Using CAPM to find the expected return of each stock, the expected returns are calculated as follows:
Firm A: 14%, Firm B: 16% and Firm C: 16.40%
However the expected returns given in the table are as follows:
Firm A: 13%, Firm B: 16% and Firm C: 25%
Therefore Firm A’s stock is overpriced, Firm C’s stock is underpriced and Firm B’s stock is correctly priced. Therefore the investment recommendation for someone with a well-‐‑ diversified portfolio would be to sell Firm A’s stock and buy Firm C’s stock.
a) Using CAPM [E(Ri) = Rf +[E(RM)–Rf]× βi] , the betas for Publicis and Renault can be calculated as follows:
Publicis = 1.27; Renault = 0.64
A portfolio with weights of 57% for Publicis and 43% for Renault would fetch an expected rate of return the same as the CAC 40 (14%). The risk of such a portfolio would be 1 (Beta of 1).
b) A portfolio consisting of weights of 64% of CAC 40 and 36% of the risk free asset would produce an expected return of 10%. The risk of this portfolio (combined standard deviation) would be 10.88%, which is far less than the standard deviation of Renault at 20%, despite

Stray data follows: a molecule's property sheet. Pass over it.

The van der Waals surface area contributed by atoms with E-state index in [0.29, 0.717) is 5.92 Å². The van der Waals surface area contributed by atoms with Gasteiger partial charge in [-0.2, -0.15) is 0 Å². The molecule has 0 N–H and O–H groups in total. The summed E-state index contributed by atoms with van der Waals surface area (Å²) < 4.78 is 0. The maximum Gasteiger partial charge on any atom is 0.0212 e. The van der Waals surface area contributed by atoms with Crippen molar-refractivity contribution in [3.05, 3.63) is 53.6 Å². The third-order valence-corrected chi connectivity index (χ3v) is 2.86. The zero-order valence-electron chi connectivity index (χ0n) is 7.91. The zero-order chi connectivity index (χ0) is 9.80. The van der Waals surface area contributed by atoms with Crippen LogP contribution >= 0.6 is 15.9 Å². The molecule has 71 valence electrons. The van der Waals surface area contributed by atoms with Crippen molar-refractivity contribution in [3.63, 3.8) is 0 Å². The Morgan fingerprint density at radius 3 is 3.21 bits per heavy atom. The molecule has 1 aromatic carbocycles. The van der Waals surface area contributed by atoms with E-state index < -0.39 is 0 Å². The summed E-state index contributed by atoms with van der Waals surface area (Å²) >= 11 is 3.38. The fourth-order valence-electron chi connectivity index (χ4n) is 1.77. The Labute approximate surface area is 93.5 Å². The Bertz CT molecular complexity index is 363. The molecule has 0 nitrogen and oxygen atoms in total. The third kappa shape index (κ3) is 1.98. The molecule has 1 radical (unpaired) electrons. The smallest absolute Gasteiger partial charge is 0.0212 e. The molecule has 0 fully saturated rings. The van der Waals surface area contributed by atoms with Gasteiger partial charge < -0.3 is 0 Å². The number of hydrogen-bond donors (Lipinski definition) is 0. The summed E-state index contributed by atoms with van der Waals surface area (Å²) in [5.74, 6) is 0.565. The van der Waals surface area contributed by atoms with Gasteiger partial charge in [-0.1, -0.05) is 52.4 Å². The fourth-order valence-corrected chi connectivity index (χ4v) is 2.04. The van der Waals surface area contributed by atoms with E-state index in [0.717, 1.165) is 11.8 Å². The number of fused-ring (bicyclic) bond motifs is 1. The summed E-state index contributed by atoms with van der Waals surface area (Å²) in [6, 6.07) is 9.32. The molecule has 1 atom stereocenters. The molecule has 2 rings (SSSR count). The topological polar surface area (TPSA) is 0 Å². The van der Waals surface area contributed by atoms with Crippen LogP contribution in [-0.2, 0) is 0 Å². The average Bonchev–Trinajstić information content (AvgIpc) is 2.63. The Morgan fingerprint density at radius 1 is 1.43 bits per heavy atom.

￼Renault providing the same expected return (10%).
a) The assistant’s argument that the cost of equity amounts to 0.55%, based on dividing the dividend per share by the market price per share, is incorrect. This is because he/she is only considering the dividend yield component of the required return on equity. The stock appreciation aspect of the required return on equity has been ignored.
b) The assistant’s calculation of the cost of debt being 2.32% is invalid on two counts-‐‑ i) This represents current yield only and not the yield to maturity...